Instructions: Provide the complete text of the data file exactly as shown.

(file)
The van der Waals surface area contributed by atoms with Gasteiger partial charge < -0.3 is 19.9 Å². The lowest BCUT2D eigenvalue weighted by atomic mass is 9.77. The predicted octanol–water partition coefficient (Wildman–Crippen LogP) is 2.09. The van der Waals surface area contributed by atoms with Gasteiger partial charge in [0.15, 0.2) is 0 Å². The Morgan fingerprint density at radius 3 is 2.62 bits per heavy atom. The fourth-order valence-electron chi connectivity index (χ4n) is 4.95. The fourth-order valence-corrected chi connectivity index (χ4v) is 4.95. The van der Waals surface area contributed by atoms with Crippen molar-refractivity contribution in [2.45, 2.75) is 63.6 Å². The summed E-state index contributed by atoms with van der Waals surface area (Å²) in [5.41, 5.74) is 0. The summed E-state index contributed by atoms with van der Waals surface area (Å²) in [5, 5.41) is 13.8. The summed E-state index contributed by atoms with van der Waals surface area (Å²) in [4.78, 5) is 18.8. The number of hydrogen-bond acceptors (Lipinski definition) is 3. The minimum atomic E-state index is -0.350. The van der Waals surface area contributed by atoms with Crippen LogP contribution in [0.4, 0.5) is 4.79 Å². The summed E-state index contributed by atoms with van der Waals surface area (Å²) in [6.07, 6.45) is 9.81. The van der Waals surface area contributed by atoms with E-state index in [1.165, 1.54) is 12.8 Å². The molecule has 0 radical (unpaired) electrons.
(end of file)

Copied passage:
The van der Waals surface area contributed by atoms with Gasteiger partial charge < -0.3 is 19.9 Å². The lowest BCUT2D eigenvalue weighted by atomic mass is 9.77. The predicted octanol–water partition coefficient (Wildman–Crippen LogP) is 2.09. The van der Waals surface area contributed by atoms with Gasteiger partial charge in [0.15, 0.2) is 0 Å². The Morgan fingerprint density at radius 3 is 2.62 bits per heavy atom. The fourth-order valence-electron chi connectivity index (χ4n) is 4.95. The fourth-order valence-corrected chi connectivity index (χ4v) is 4.95. The van der Waals surface area contributed by atoms with Crippen molar-refractivity contribution in [2.45, 2.75) is 63.6 Å². The summed E-state index contributed by atoms with van der Waals surface area (Å²) in [5.41, 5.74) is 0. The summed E-state index contributed by atoms with van der Waals surface area (Å²) in [5, 5.41) is 13.8. The summed E-state index contributed by atoms with van der Waals surface area (Å²) in [4.78, 5) is 18.8. The number of hydrogen-bond acceptors (Lipinski definition) is 3. The minimum atomic E-state index is -0.350. The van der Waals surface area contributed by atoms with Crippen LogP contribution in [0.4, 0.5) is 4.79 Å². The summed E-state index contributed by atoms with van der Waals surface area (Å²) in [6.07, 6.45) is 9.81. The van der Waals surface area contributed by atoms with E-state index in [1.165, 1.54) is 12.8 Å². The molecule has 0 radical (unpaired) electrons.